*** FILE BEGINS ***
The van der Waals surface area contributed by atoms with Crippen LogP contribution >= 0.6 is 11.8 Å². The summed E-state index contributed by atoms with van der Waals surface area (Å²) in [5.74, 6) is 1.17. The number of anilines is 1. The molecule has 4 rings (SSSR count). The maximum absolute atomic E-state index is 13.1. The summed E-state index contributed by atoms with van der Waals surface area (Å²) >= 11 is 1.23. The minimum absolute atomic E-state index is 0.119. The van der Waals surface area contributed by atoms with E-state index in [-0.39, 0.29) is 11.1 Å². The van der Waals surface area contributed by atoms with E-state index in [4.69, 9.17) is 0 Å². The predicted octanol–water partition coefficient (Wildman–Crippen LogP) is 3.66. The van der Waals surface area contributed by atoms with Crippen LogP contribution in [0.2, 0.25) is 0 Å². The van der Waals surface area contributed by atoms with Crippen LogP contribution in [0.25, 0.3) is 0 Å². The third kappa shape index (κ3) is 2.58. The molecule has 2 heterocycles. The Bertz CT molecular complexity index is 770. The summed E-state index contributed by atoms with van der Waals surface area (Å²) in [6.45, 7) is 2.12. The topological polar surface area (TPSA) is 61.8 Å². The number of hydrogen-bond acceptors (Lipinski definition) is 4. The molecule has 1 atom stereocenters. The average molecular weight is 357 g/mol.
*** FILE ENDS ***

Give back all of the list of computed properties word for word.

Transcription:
The van der Waals surface area contributed by atoms with Crippen LogP contribution >= 0.6 is 11.8 Å². The summed E-state index contributed by atoms with van der Waals surface area (Å²) in [5.74, 6) is 1.17. The number of anilines is 1. The molecule has 4 rings (SSSR count). The maximum absolute atomic E-state index is 13.1. The summed E-state index contributed by atoms with van der Waals surface area (Å²) >= 11 is 1.23. The minimum absolute atomic E-state index is 0.119. The van der Waals surface area contributed by atoms with E-state index in [-0.39, 0.29) is 11.1 Å². The van der Waals surface area contributed by atoms with E-state index in [4.69, 9.17) is 0 Å². The predicted octanol–water partition coefficient (Wildman–Crippen LogP) is 3.66. The van der Waals surface area contributed by atoms with Crippen LogP contribution in [0.2, 0.25) is 0 Å². The van der Waals surface area contributed by atoms with Crippen LogP contribution in [0.25, 0.3) is 0 Å². The third kappa shape index (κ3) is 2.58. The molecule has 2 heterocycles. The Bertz CT molecular complexity index is 770. The summed E-state index contributed by atoms with van der Waals surface area (Å²) in [6.45, 7) is 2.12. The topological polar surface area (TPSA) is 61.8 Å². The number of hydrogen-bond acceptors (Lipinski definition) is 4. The molecule has 1 atom stereocenters. The average molecular weight is 357 g/mol.